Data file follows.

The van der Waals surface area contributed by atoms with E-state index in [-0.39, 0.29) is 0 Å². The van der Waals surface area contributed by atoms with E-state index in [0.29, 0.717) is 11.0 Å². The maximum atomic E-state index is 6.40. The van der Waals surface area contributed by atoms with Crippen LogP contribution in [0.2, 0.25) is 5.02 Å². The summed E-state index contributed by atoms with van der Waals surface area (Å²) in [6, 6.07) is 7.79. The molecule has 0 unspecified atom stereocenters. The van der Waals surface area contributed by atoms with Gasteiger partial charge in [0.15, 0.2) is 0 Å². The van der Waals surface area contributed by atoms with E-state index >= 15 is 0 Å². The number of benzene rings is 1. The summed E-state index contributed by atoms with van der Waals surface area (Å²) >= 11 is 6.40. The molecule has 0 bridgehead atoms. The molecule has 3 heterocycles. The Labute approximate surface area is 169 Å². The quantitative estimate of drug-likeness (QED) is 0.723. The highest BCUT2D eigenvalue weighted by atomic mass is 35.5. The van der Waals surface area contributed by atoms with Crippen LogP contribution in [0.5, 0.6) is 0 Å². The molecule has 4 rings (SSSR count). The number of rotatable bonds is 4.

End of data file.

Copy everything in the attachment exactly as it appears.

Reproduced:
The van der Waals surface area contributed by atoms with E-state index in [-0.39, 0.29) is 0 Å². The van der Waals surface area contributed by atoms with E-state index in [0.29, 0.717) is 11.0 Å². The maximum atomic E-state index is 6.40. The van der Waals surface area contributed by atoms with Crippen LogP contribution in [0.2, 0.25) is 5.02 Å². The summed E-state index contributed by atoms with van der Waals surface area (Å²) in [6, 6.07) is 7.79. The molecule has 0 unspecified atom stereocenters. The van der Waals surface area contributed by atoms with Gasteiger partial charge in [0.15, 0.2) is 0 Å². The van der Waals surface area contributed by atoms with E-state index >= 15 is 0 Å². The number of benzene rings is 1. The summed E-state index contributed by atoms with van der Waals surface area (Å²) >= 11 is 6.40. The molecule has 0 bridgehead atoms. The molecule has 3 heterocycles. The Labute approximate surface area is 169 Å². The quantitative estimate of drug-likeness (QED) is 0.723. The highest BCUT2D eigenvalue weighted by atomic mass is 35.5. The van der Waals surface area contributed by atoms with Crippen LogP contribution in [0.5, 0.6) is 0 Å². The molecule has 4 rings (SSSR count). The number of rotatable bonds is 4.